“Why don’t we just ban all trucks from our interstate highways in rush hour?”
A mayor of a small Fairfield County town recently asked me this question. He’s a smart guy who obviously had given a lot of thought to resolving our traffic woes and believed he had the answer to the transportation crisis.
He wasn’t in favor of tolls, but liked them as a traffic mitigation tool. Charging truck drivers more during rush hour would incentivize them to travel during other times of the day. He was just taking the idea a step further: ban them completely at certain hours.
I told him that’s probably illegal. This is an interstate, federal highway built to carry trucks. It would be a better idea to suggest merchants only accept deliveries at, say, 3 a.m. instead of 9 to 5, which is more convenient for store owners.
But the truck-haters are not satisfied. Any number of candidates are calling for truck-only tolls, pointing to Rhode Island recently launching this type of system. It’s been a huge success, raking in $625,000 in its first month of operation.
But it’s also attracted lawsuits, because it is illegal — just like the mayor’s idea. Tolling only big-rigs is a violation of the U.S. Constitution’s “Commerce Clause.” The truckers and big-box stores say it’s not fair to toll them and not charge drivers of cars and small trucks. I’m no lawyer, but I think they’re right.
Trucks are not the problem. Cars are the real issue.
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But it’s so easy to blame the trucks for delays on our roads, isn’t it? Blame them, instead of ourselves. Toll them, not me. I’m not creating the traffic, they are.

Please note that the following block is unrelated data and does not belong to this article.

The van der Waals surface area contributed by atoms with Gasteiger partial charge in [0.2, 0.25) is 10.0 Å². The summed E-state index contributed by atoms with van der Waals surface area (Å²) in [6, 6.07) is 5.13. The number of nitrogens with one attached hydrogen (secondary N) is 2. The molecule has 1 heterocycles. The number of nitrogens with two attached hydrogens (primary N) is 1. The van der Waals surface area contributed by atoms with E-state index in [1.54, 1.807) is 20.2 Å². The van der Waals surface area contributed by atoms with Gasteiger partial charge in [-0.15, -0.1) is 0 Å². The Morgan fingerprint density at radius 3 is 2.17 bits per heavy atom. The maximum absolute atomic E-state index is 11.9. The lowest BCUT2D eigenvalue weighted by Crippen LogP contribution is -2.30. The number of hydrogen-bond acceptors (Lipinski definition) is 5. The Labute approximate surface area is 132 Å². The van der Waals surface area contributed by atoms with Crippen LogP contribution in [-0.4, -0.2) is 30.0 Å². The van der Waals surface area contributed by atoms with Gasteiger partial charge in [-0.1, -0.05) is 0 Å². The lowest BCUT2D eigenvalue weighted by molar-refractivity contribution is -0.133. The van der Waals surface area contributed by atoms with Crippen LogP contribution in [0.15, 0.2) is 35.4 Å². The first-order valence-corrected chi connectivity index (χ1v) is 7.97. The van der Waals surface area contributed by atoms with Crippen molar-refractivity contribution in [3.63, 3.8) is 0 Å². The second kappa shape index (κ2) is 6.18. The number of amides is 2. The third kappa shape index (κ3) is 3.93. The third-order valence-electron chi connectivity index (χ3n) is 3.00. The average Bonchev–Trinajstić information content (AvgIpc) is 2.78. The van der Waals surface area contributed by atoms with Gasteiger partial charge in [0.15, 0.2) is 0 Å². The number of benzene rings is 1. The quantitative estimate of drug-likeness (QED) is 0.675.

Trucks are not allowed on the Merritt and Wilbur Cross parkways, so why are those roads so congested? Look at Interstate-95 in rush hour and count the number of trucks vs. single-occupancy-vehicles. Again, it’s the volume of the traffic, not the kind of vehicles that are causing the delays. It’s the geometry of the highway — too many exits and entrances, and too few alternatives (aside from rail).
Truckers don’t want to be on the interstates in bumper-to-bumper traffic any more than you do. Those trucks are high-occupancy vehicles carrying your Amazon orders and making deliveries to the big-box stores. You put those trucks on the road, and now you want to ban them at certain hours? Then you’ll be moaning about late deliveries.
You don’t want to pay tolls? Trucks already do, even in Connecticut. They pay higher state gas taxes (44 cents for diesel vs. 25 cents for gasoline), even if they don’t buy that gas in Connecticut. They must also pay to register their trucks in Connecticut, even if they are from out of state, thanks to the International Fuel Tax Agreement.
Add a layer of tolls on top of those costs and guess who’s going to pay? You.Read Full Article
There’s no free lunch, folks. The solution to our traffic is not to blame others, but to look in the mirror.
Jim Cameron is a longtime commuter advocate based in Fairfield County. Contact him at CommuterActionGroup@gmail.com